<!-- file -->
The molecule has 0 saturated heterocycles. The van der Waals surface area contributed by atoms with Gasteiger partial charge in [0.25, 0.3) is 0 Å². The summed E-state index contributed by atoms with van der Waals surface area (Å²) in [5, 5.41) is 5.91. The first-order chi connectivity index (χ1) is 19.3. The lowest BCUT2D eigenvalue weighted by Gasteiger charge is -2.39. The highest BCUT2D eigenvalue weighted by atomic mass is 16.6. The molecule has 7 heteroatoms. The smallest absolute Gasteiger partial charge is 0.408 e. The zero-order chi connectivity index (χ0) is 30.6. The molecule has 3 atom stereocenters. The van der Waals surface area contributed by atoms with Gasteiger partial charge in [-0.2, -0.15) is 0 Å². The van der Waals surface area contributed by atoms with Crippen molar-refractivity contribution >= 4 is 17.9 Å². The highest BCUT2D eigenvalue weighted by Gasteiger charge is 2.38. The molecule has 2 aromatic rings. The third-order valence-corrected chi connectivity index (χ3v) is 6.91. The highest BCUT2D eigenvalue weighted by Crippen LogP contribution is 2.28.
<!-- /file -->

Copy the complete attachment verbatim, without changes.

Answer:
The molecule has 0 saturated heterocycles. The van der Waals surface area contributed by atoms with Gasteiger partial charge in [0.25, 0.3) is 0 Å². The summed E-state index contributed by atoms with van der Waals surface area (Å²) in [5, 5.41) is 5.91. The first-order chi connectivity index (χ1) is 19.3. The lowest BCUT2D eigenvalue weighted by Gasteiger charge is -2.39. The highest BCUT2D eigenvalue weighted by atomic mass is 16.6. The molecule has 7 heteroatoms. The smallest absolute Gasteiger partial charge is 0.408 e. The zero-order chi connectivity index (χ0) is 30.6. The molecule has 3 atom stereocenters. The van der Waals surface area contributed by atoms with Gasteiger partial charge in [-0.2, -0.15) is 0 Å². The van der Waals surface area contributed by atoms with Crippen molar-refractivity contribution >= 4 is 17.9 Å². The highest BCUT2D eigenvalue weighted by Gasteiger charge is 2.38. The molecule has 2 aromatic rings. The third-order valence-corrected chi connectivity index (χ3v) is 6.91. The highest BCUT2D eigenvalue weighted by Crippen LogP contribution is 2.28.